Citing the construction of feeder roads, irrigation schemes, out-grower schemes among others, he said “North-South connectivity is not an issue. Rather, it is the lack of connection to the backbone of infrastructure and markets (feeder roads), low agricultural productivity and low human capital which explain the North’s economic isolation.”
Speaking at a stakeholders’ workshop in Tamale, Dessus noted that one way to safely avoid the risk of spatial misallocation in public intervention is to invest in human capital (education, health, social protection, security) rather than locations, given individuals’ ability to relocate where economic opportunities are.
The workshop, organized by the SADA Secretariat under the theme: “Reaching The Poor In Northern Savannah”, was aimed at sharing and reflecting on the findings of two poverty studies on the North, within the North.
It was also intended to bring together state and non-state actors in the North to consider how the poor could be reached more effectively by the programmes and interventions they implement.
North-South migration (kaya-yei), Dessus explained, remains moderate and economically unsuccessful, driven by desperation, rather than sustainable opportunities. Migration can be successful, but most migrants from the North are not equipped enough or educated to succeed, he pointed out in a report titled: “Tackling Poverty In Northern Ghana.”
According to the World Bank Economist, Ghana was among the best poverty reduction performers in the world, but the North comprising of Upper West, Upper East and Northern Regions, was lagging behind. “The North is poorer than the South: 63% of the population is poor in the North, against 20% in the South”, he stressed.
Meanwhile, a research report presented by Dr. Seidu Al-hassan of the University for Development Studies (UDS) for validation revealed that 68% of the population in the SADA operational area had not yet heard about it whereas 32% claimed they had heard about SADA.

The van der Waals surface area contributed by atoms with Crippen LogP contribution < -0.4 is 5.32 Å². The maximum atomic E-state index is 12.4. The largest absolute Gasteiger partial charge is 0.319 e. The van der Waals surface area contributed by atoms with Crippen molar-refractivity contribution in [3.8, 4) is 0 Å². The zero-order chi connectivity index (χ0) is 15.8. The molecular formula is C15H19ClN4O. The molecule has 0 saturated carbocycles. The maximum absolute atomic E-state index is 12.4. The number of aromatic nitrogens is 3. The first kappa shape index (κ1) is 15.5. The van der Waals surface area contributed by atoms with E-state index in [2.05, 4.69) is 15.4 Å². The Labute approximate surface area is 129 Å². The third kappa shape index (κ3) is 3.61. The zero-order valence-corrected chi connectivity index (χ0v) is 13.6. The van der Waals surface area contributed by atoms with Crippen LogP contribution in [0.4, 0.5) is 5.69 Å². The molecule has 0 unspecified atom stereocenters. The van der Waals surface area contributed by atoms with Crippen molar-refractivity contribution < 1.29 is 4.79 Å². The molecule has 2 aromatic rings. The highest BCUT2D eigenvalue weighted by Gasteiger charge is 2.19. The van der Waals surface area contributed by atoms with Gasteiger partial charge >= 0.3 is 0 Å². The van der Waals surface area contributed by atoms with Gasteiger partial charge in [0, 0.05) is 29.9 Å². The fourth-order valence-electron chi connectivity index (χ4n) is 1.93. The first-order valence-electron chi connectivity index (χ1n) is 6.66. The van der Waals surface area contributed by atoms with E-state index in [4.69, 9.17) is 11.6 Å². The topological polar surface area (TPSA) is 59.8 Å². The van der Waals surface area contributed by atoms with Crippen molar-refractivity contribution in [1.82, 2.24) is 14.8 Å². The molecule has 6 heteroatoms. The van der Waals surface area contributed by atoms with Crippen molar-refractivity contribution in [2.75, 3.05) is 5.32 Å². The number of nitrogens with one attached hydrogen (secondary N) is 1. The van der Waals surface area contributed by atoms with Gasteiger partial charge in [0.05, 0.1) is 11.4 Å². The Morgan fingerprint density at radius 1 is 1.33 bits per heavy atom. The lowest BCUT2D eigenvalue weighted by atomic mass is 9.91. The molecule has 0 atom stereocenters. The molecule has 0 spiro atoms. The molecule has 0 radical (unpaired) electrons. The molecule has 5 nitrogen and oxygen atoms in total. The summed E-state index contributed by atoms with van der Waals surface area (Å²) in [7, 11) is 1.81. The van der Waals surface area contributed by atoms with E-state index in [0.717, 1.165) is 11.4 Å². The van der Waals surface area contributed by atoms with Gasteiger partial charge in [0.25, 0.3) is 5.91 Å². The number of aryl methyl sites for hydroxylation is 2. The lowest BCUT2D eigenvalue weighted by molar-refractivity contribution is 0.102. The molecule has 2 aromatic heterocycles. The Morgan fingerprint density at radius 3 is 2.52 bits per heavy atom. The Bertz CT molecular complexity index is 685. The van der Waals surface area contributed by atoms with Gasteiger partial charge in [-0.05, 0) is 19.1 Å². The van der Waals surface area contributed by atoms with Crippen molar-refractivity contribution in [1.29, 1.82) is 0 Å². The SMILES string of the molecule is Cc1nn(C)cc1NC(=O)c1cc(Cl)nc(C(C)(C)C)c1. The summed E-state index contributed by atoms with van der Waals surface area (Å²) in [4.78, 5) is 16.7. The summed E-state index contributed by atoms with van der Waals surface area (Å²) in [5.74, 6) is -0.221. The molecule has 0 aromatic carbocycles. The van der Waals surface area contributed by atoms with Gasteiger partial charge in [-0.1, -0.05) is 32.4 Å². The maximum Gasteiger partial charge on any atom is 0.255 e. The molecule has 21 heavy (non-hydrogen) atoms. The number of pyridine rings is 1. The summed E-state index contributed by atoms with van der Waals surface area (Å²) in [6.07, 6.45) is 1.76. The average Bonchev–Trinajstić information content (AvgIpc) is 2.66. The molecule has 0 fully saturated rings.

Also, 85% of those interviewed claimed their source of information about SADA was through the media (electronic media), 11% through personal communication and 4% said through workshops they attended.
Besides, the report further pointed out that 67% of people at the tertiary level of education had knowledge about SADA as against 33% who were unaware, 44% at the Secondary level as against 56%, 23% at Basic level as against 77% and 11% at Non-formal level as against 89%.
The research, which was intended to assess the knowledge, understanding and expectations of the people of the savannah ecological zone of Ghana and other critical stakeholders about SADA, also found out that 65% of those in the formal sector of the economy knew about SADA whereas 35% did not know, 22% in the informal sector as against 78% and 25% unemployed as against 75% respectively.
Dr. Seidu observed that all things being equal, there was broad support for SADA and its vision and no political disagreements or obvious social disagreements about this vision.
However, he cautioned that there needs to be more clarity on the roadmap to be adopted and better awareness created on the specifics of SADA’s mandate and planned programmes. Adding that, “There also needs to be more targeted and qualitative engagement with specific stakeholders who can critically contribute to achieving the aims and objectives of SADA.”
Dr. Seidu Al-hassan also advised that SADA must maintain its mandate as planner /coordinator and not implementer and ensure that resources were channelled into projects. SADA should desist from politicizing the initiative, maintain political neutrality and seek bi-partisan consensus by bringing on board the views and expectations of all political groups through continuous consultations.